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Automation of data_encoding proofs

· 2 min read
Daniel Hilst

The data_encoding library is used throughout the Tezos codebase for various serializing/deserializing tasks. Because of this, in our effort to formally verify the protocol, there are many proofs involving encoding.

Simply speaking, data_encoding has a series of primitives for encoding/decoding scalar data types and combinators for non-scalar data types, combinators work by combining primitives together with functions and letting users compose smaller encodings into bigger ones.

Having axioms and lemmas for primitives and combinators enable us to verify the encodings, but in practice, these proofs can be very mechanical.

For example here is a proof involving data_encoding.

Lemma fixed_encoding_is_valid  : Data_encoding.Valid.t (fun _ => True) Constants_repr.fixed_encoding.  eapply Data_encoding.Valid.implies.  eapply    Data_encoding.Valid.conv,    Data_encoding.Valid.obj10;    constructor;    try first [      apply Data_encoding.Valid.uint8 |      apply Data_encoding.Valid.uint16 |      apply Data_encoding.Valid.int31    ];    eapply Data_encoding.Valid.list_value;    eapply Data_encoding.Valid.conv_with_guard;    apply Data_encoding.Valid.int64_value.  intro x; destruct x; intuition.  repeat constructor.Qed.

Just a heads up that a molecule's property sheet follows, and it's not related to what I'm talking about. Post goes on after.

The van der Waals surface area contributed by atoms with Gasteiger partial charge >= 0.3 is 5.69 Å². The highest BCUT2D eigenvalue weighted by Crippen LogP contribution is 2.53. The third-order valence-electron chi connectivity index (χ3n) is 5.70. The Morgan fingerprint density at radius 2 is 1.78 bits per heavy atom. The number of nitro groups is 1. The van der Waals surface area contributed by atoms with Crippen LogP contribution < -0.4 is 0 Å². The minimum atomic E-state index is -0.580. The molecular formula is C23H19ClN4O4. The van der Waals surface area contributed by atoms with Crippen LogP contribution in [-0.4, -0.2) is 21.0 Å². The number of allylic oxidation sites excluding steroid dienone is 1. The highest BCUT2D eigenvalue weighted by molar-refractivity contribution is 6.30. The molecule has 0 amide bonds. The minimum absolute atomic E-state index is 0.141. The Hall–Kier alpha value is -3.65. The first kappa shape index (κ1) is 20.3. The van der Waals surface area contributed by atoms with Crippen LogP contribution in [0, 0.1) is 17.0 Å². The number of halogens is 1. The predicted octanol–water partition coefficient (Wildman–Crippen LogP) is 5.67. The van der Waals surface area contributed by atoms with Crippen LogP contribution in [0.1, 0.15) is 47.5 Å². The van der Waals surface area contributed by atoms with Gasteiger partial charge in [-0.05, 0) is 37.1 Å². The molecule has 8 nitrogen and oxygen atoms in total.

All these Data_encoding.Valid.* lines can now be replaced by a simple call of data_encoding_auto. This tactic will try to apply each of the combinator axioms from Data_encoding.Valid and then use the Data_encoding_db hint database to solve the remaining subgoals regarding data_encoding primitives. If the proof cannot be fully solved it will remain subgoals that are specific for each encoding.

Now here is the same proof but with data_encoding_auto.

Lemma fixed_encoding_is_valid  : Data_encoding.Valid.t (fun _ => True) Constants_repr.fixed_encoding.  Data_encoding.Valid.data_encoding_auto.  intro x; destruct x; intuition.  repeat constructor.Qed.

Some data_encoding combinators involve arbitrary functions; these are case for encoding variants of sum types, and conv for providing a conversion between encodings. Because of this it is not always possible to fully automate the encoding proofs, but we can leave all the mechanical work for the machine so we can focus on things that are specific for each encoding.

As we write more encoding proofs we can increment the hints database. Since encodings have a nesting nature, we can use these hints to prove bigger encodings making it easier to write encoding proofs and avoiding repetitive proofs.